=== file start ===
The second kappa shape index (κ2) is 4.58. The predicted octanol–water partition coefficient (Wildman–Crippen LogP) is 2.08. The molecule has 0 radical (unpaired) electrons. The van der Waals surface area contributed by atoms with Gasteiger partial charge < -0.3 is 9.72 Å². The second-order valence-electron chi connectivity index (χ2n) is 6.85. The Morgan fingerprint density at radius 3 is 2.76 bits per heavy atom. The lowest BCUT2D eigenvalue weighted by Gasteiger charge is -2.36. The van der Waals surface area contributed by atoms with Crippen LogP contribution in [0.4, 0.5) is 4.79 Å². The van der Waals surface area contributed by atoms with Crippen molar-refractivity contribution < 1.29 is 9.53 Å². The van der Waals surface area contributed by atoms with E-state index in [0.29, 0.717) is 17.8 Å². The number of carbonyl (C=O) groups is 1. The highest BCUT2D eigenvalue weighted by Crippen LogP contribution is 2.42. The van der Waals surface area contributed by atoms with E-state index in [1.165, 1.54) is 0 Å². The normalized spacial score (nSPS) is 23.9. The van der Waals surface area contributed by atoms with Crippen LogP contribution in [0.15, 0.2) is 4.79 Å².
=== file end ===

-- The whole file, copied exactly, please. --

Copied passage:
The second kappa shape index (κ2) is 4.58. The predicted octanol–water partition coefficient (Wildman–Crippen LogP) is 2.08. The molecule has 0 radical (unpaired) electrons. The van der Waals surface area contributed by atoms with Gasteiger partial charge < -0.3 is 9.72 Å². The second-order valence-electron chi connectivity index (χ2n) is 6.85. The Morgan fingerprint density at radius 3 is 2.76 bits per heavy atom. The lowest BCUT2D eigenvalue weighted by Gasteiger charge is -2.36. The van der Waals surface area contributed by atoms with Crippen LogP contribution in [0.4, 0.5) is 4.79 Å². The van der Waals surface area contributed by atoms with Crippen molar-refractivity contribution < 1.29 is 9.53 Å². The van der Waals surface area contributed by atoms with E-state index in [0.29, 0.717) is 17.8 Å². The number of carbonyl (C=O) groups is 1. The highest BCUT2D eigenvalue weighted by Crippen LogP contribution is 2.42. The van der Waals surface area contributed by atoms with E-state index in [1.165, 1.54) is 0 Å². The normalized spacial score (nSPS) is 23.9. The van der Waals surface area contributed by atoms with Crippen LogP contribution in [0.15, 0.2) is 4.79 Å².